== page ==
Keith: Oh, what brought you to Tucson? Are you a native or did you come from somewhere and out of every possible state out of every possible town in this great country of ours, why did you choose Tucson, AZ, to make your home?
Kat: Well first, let me preface that by saying that I love Tucson the way that Lesley Nope loves Pawnee, Indiana, uh, for you Parks and Rec fans out there. Um, it is just my favorite place in the whole world. I think it’s the greatest city in the world. Um, prove me wrong. Paris, what Paris? Um, but I actually am originally from Indiana from a small place in Indiana called Nora. Nobody’s ever heard of it. Um, and my family moved to Arizona, they moved to Phoenix when I was about 12 and I came down to Tucson on a road trip when I was 16 and I instantly fell in love with it. I got to walk down fourth avenue and I was just like, there’s art everywhere. Every surface that could be painted, had a mural. I went into Antigony bookshop and I was just like, I have found my spiritual home and I moved down here I want to say within a year of that visit? I wound up doing school half here and half in Phoenix to finish and graduate. Um, but yeah, I moved down here when I was about 17 and got my first job at the Sonic drive-in on Broadway.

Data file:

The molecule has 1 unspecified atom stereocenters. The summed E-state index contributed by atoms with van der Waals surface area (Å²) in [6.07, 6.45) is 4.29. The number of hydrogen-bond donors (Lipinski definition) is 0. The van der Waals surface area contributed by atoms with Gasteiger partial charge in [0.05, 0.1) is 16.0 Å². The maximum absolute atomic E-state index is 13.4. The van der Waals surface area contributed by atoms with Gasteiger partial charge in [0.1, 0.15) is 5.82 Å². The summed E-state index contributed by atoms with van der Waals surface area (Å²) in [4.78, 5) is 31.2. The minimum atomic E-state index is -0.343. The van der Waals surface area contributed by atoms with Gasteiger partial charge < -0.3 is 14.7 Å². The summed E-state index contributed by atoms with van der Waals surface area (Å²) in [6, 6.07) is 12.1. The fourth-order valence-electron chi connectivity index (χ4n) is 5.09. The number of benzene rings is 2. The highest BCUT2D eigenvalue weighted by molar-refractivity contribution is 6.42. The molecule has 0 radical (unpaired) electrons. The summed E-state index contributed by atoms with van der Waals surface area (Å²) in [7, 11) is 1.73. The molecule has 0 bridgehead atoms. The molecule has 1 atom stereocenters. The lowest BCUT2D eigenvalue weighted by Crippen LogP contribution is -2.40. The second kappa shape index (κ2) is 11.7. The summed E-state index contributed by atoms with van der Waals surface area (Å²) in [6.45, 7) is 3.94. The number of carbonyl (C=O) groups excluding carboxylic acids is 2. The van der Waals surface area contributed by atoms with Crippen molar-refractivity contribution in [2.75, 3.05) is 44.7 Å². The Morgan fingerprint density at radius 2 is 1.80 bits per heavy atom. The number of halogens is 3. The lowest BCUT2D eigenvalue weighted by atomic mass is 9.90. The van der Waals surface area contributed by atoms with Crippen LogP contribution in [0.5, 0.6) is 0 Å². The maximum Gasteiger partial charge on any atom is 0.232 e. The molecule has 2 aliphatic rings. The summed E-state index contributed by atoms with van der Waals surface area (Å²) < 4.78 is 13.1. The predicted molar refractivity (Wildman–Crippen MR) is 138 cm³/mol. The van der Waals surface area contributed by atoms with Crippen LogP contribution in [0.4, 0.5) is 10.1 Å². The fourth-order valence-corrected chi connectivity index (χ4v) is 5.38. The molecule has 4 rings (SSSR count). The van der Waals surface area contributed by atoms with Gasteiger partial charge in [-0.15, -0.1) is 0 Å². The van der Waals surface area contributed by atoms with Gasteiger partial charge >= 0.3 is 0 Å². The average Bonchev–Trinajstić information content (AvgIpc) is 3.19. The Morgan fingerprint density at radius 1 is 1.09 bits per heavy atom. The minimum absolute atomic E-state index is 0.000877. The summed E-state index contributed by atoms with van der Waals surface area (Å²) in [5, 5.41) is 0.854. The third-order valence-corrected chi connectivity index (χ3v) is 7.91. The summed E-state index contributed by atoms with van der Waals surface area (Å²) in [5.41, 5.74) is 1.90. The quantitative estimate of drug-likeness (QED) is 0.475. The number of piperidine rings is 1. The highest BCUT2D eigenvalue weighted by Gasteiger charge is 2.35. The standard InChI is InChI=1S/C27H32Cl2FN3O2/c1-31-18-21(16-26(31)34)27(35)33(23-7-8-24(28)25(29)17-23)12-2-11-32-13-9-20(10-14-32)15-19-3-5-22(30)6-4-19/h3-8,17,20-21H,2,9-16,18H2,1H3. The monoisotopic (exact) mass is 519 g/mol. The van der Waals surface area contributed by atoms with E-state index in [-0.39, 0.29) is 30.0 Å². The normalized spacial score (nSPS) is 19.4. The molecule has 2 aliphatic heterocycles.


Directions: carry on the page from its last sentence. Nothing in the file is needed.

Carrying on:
Keith: Nice, nice and so after you had that experience, uh, and you got settled into your new home, did you find it difficult to maintain that fascination and that curiosity? Because sometimes that happens but I think I already know you that answer that NO it didn’t wear off and it will probably never wear off but I’m trying to get inside your mind as a 17-year-old young woman who moved down here on her own. What was that like?